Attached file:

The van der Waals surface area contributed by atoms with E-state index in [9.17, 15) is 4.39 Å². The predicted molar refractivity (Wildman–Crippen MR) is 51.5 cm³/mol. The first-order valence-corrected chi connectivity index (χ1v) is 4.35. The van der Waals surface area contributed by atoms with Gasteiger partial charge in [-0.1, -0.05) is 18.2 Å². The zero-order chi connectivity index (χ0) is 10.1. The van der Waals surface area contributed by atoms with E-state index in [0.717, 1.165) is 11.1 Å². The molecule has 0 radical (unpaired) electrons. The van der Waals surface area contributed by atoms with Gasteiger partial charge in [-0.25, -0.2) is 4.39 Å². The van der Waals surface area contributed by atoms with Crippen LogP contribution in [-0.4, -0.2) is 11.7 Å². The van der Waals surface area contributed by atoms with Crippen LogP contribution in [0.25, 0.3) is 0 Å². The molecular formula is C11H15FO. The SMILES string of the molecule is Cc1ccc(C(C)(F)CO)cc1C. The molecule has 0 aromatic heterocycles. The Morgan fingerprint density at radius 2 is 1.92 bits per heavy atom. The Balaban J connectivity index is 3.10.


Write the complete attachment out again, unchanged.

The van der Waals surface area contributed by atoms with E-state index in [9.17, 15) is 4.39 Å². The predicted molar refractivity (Wildman–Crippen MR) is 51.5 cm³/mol. The first-order valence-corrected chi connectivity index (χ1v) is 4.35. The van der Waals surface area contributed by atoms with Gasteiger partial charge in [-0.1, -0.05) is 18.2 Å². The zero-order chi connectivity index (χ0) is 10.1. The van der Waals surface area contributed by atoms with E-state index in [0.717, 1.165) is 11.1 Å². The molecule has 0 radical (unpaired) electrons. The van der Waals surface area contributed by atoms with Gasteiger partial charge in [-0.25, -0.2) is 4.39 Å². The van der Waals surface area contributed by atoms with Crippen LogP contribution in [-0.4, -0.2) is 11.7 Å². The van der Waals surface area contributed by atoms with Crippen LogP contribution in [0.25, 0.3) is 0 Å². The molecular formula is C11H15FO. The SMILES string of the molecule is Cc1ccc(C(C)(F)CO)cc1C. The molecule has 0 aromatic heterocycles. The Morgan fingerprint density at radius 2 is 1.92 bits per heavy atom. The Balaban J connectivity index is 3.10.